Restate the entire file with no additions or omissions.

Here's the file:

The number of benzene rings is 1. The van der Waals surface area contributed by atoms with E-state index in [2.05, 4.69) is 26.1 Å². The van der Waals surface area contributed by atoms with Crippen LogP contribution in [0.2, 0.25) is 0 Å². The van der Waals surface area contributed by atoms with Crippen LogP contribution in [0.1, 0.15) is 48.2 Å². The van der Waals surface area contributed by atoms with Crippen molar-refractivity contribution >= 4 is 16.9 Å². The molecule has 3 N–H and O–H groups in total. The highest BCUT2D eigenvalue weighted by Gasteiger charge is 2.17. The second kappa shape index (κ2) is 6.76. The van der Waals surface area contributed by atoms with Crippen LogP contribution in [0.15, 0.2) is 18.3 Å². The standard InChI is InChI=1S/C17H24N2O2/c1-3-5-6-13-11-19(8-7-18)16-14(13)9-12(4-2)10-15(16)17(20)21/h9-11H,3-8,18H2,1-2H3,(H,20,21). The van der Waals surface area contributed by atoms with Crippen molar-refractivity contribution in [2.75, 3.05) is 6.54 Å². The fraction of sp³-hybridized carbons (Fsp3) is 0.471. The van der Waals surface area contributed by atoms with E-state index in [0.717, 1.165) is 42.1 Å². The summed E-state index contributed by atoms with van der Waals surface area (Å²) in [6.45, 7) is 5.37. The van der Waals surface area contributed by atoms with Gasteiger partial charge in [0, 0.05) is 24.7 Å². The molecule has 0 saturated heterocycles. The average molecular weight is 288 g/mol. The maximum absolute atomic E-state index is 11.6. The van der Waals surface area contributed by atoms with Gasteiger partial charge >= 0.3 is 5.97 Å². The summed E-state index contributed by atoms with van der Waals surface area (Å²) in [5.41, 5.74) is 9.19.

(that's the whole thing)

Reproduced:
The number of benzene rings is 1. The van der Waals surface area contributed by atoms with E-state index in [2.05, 4.69) is 26.1 Å². The van der Waals surface area contributed by atoms with Crippen LogP contribution in [0.2, 0.25) is 0 Å². The van der Waals surface area contributed by atoms with Crippen LogP contribution in [0.1, 0.15) is 48.2 Å². The van der Waals surface area contributed by atoms with Crippen molar-refractivity contribution >= 4 is 16.9 Å². The molecule has 3 N–H and O–H groups in total. The highest BCUT2D eigenvalue weighted by Gasteiger charge is 2.17. The second kappa shape index (κ2) is 6.76. The van der Waals surface area contributed by atoms with Crippen LogP contribution in [0.15, 0.2) is 18.3 Å². The standard InChI is InChI=1S/C17H24N2O2/c1-3-5-6-13-11-19(8-7-18)16-14(13)9-12(4-2)10-15(16)17(20)21/h9-11H,3-8,18H2,1-2H3,(H,20,21). The van der Waals surface area contributed by atoms with Crippen molar-refractivity contribution in [2.75, 3.05) is 6.54 Å². The fraction of sp³-hybridized carbons (Fsp3) is 0.471. The van der Waals surface area contributed by atoms with E-state index in [0.717, 1.165) is 42.1 Å². The summed E-state index contributed by atoms with van der Waals surface area (Å²) in [6.45, 7) is 5.37. The van der Waals surface area contributed by atoms with Gasteiger partial charge in [0, 0.05) is 24.7 Å². The molecule has 0 saturated heterocycles. The average molecular weight is 288 g/mol. The maximum absolute atomic E-state index is 11.6. The van der Waals surface area contributed by atoms with Gasteiger partial charge >= 0.3 is 5.97 Å². The summed E-state index contributed by atoms with van der Waals surface area (Å²) in [5.41, 5.74) is 9.19.